Venezuela braced for another day of protests Wednesday with jailed opposition leader Leopoldo Lopez expected to appear in court to hear charges blaming him for a deadly episode of street violence.
Heavy security surrounded the Palace of Justice where about 100 supporters awaited the arrival of the Harvard-educated economist, who spent the night in jail after his dramatic surrender to national guard troops at a protest rally Tuesday.
It was the culmination of two weeks of tension-filled protests in the oil-rich country, led by students angry over the jailing of demonstrators and a litany of other grievances against the leftist government of President Nicolas Maduro.
Maduro, the successor of the late Hugo Chavez, is under fire over what protesters say is rampant crime, runaway inflation, high unemployment and other economic problems.
After three people were killed in street clashes last week, Maduro ordered Lopez's arrest, blaming him for the violence.
Political scientist Angel Oropeza said the government is walking a tightrope.
"They may hold him for a few days. If they free him right away, it would be a sign of weakness," said Oropeza, a political science professor at Simon Bolivar University.
"But if they hold on to him for a long time, it could fuel the protests even more and the government would come under more international pressure," he said.
Oropeza said that with the arrest, the only thing the government has achieved is to divert people's attention away from Venezuela's economic woes and "shift debate to an area it has always handled better -- that of political confrontation."
On Tuesday, Lopez told thousands of his supporters, all clad in white, that he hoped his arrest would highlight the "unjust justice" in Venezuela. He drew an explosion of cheers from the crowds.
Maduro, speaking to pro-government oil workers dressed in red in the western part of the city, countered that Lopez would have to "answer for his calls to sedition."
Defying a ban, thousands of Lopez's supporters turned out dressed in white at the Plaza Brion on Tuesday, two days after he called the march in a video message.
Lopez, also in white, suddenly emerged in the crowd, climbing a statue of Cuban independence hero Jose Marti with a Venezuelan flag. After delivering a brief message to his cheering supporters, he surrendered to the National Guard.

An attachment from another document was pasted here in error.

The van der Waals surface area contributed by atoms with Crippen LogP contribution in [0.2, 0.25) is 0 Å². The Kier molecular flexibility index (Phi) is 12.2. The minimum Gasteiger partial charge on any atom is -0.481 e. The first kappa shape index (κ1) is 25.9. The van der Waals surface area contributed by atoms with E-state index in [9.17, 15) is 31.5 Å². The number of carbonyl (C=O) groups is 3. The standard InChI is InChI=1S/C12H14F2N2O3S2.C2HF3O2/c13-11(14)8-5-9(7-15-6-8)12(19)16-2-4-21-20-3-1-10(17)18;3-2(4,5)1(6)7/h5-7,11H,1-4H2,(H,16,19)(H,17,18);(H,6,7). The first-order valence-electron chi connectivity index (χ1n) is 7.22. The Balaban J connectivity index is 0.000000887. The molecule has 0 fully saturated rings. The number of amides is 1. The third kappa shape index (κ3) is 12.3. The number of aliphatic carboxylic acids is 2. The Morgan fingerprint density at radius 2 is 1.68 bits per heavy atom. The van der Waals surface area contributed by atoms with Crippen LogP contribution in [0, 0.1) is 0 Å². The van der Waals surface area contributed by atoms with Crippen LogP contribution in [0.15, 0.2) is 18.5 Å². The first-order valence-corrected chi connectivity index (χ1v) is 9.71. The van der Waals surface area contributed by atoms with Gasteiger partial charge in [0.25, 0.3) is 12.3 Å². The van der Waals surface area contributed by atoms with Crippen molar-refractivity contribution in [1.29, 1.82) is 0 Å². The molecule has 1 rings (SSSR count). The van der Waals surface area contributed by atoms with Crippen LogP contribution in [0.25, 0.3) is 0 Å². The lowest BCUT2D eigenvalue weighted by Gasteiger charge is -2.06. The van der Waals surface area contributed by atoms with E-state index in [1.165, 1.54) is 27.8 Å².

"I present myself before an unjust justice, before a corrupt justice," said Lopez.
"If my incarceration serves to wake up a people... (it) will have been worth it."
He calmly walked under escort to a National Guard vehicle as his supporters pressed in around the vehicle, blocking its path.
"We are expressing the frustration we feel. The country is in chaos, there are no supplies in the hospitals, we are sick of the insecurity. I want a Venezuela of progress," said Satle Oviedo, a 27-year-old hospital worker.
Maduro's government summoned its followers to rallies of its own in an area of downtown Caracas, amid fears of clashes with the opposition demonstrators. But there was no violence.
The tensions generated by the protests have spilled into the international arena as well.
On Sunday, Maduro ordered the expulsion of three US diplomats, accusing them of meeting with student leaders under the guise of offering them visas.
State Department spokeswoman Jen Psaki, confirming the expulsion orders, said Tuesday the United States was considering possible action.
"We have seen many times that the Venezuelan government tries to distract from its own actions by blaming the United States or other members of the international community for events inside Venezuela," she said.
Venezuela's relations with Washington, long strained under Chavez, have remained sour and distrustful under Maduro, who has hewed closely to his predecessor's socialist policies.